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A Funny Thing Happened on AMC's Wave of Nostalgia


American Movie Classics' "Remember WENN" might best be described as the little series that could.

Everything about the show defies current television conventions. It's a half-hour comedy on a channel that otherwise shows old movies. It's a period piece, set in the 1940s. Its ensemble cast doesn't feature any stars. It goes for whimsical humor rather than for guffaws. It doesn't have a laugh track or a cynical bone in its body.

"We're really a small tadpole in a big sea," says executive producer Paula Connelly-Skorka.

And yet it's swimming with the larger fish. AMC's first original series has become one of the vintage movie channel's most popular attractions since premiering in January, 1996. "Remember WENN" has also won an Emmy for costume design and CableAces for cinematography and editing.

Last month, the show found itself competing with such high-profile network series as "Seinfeld," "3rd Rock From the Sun" and "Mad About You" for the Screen Actors Guild Award for best ensemble cast in a comedy series.

Set just before America's entry into World War II, "Remember WENN" focuses on the hard-working actors, actresses, technicians and producers at a small Pittsburgh radio station, WENN. It stars Christopher Murney, Melinda Mullins, Hugh O'Gorman, Amanda Naughton, George Hall, Tom Beckett, Kevin O'Rourke, Carolee Carmello and CJ Byrnes.

The series also has featured an array of guest stars such as Molly Ringwald, Donna Murphy, Roddy McDowall, Betty Buckley, Howard Rollins, Rue McClanahan and Irene Worth, who received an Emmy nomination for her performance.

AMC is currently repeating the first 26 episodes of the series and is gearing up for its third season premiere in June.

Connelly-Skorka acknowledges that producing an original weekly series was something AMC undertook cautiously. "We wanted to do it," she says. "But you are taking such a gamble when you go into a series game."

So "Remember WENN" was designed to have "the sensibility of our movies and create the same feeling for our viewing audience that our movies create," Connelly-Skorka says. "I think when you watch 'Remember WENN,' you always walk away with the sense of feeling good. It lingers with our audience."

AMC viewers have responded with warm enthusiasm expressed in letters and e-mail. There are three "Remember WENN" fan clubs.

Surprisingly, the nostalgic series is appealing to all age groups, not just older folks who remember radio's heyday before television. Mullins, who plays the prima donna radio star Hilary Booth, receives letters from 11-year-old girls who want to be just like her. And some young male fans have developed crushes on Amanda Naughton, who stars as WENN's enthusiastic and often fearless writer, Betty Roberts.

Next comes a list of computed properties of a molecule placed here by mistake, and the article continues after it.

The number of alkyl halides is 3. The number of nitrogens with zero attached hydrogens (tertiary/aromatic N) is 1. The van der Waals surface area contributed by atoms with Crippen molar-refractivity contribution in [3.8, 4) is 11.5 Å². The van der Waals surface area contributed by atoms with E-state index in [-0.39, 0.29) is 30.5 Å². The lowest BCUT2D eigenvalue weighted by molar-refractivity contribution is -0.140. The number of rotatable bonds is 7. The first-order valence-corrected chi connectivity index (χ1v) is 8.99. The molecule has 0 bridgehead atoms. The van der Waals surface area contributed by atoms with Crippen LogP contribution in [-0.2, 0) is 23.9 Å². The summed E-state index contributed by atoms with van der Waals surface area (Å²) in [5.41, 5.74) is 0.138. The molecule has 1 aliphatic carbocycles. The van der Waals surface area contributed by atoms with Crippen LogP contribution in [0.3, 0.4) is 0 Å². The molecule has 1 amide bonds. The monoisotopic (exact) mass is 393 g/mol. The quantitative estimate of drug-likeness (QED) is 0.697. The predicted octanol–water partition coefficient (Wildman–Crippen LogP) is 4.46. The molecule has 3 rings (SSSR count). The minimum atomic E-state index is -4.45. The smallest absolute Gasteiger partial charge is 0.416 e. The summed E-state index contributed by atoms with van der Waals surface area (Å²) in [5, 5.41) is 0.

"I often get [from women], 'How do you get your hair that way?,' " Naughton says, laughing. 'Is it layered?' It's layers, curls and it's having a man doing it for me while I sit there! I thought, 'Last year, Jennifer Aniston; this year, everybody's going to be wearing Betty's hair.' "

Not that the actors have that much time to read their fan mail. Each 30-minute episode of "Remember WENN" is shot in just four days. "It's hard work, but everyone really likes each other," says producer-director Howard Meltzer. "We are going into our third season and everyone works really hard and likes what they are doing."

The series' guiding force is writer-singer-composer Rupert Holmes, who scored a huge pop hit in the '70s with his "The Pina Colada Song" and also won a Tony in 1986 for his Broadway musical "The Mystery of Edwin Drood."

An unabashed fan of old-time radio (especially "Yours Truly, Johnny Dollar"), not only has Holmes written 23 of the first 26 shows, he also composes and orchestrates all the music for the series.

"Not many people know this, but Rupert Holmes is god," Mullins says, laughing. "I have never seen anything like it. He created every bit of it and keeps it going episode after episode."

Holmes says he always thought the series had a chance to click with audiences because it goes against the grain of what's currently on television. "If people could just latch on to an episode or two, they would find it appealing because it's really doing a kind of comedy and tone of comedy that no one else is doing right now."

The comedy, he says, is character-driven. "The comedy comes out of this wonderful motley crew," says Holmes. "I feel as a comedy writer I no longer write the comedy. I sit down and figure out what is going to happen to these people and they come up with all the good lines."

With Hilary, Mullins says, "I get to play everything that any actor could possibly desire--would possibly desire. I feel spoiled."

Holmes says he writes the show in the machine-gun patter style of Ben Hecht and Charles MacArthur's "The Front Page."

"It's the kind of comedy that used to be the mainstay of the Broadway stage," he says. "A lot of the really high-speed, frenetic Broadway stage farces of the '30s, '40s and '50s are now seeking refuge in shows like 'Remember WENN.' I write it as if I was writing a half-hour stage comedy of that period."

Holmes is thrilled that younger audiences are finding the bygone era depicted in the series "a very admirable world that would have been fun to live in. I don't know if that world ever existed. I wasn't around for it either, but it sure seems like a nice place to be."

"Remember WENN" airs Saturdays at 6 and 10 p.m. on AMC.

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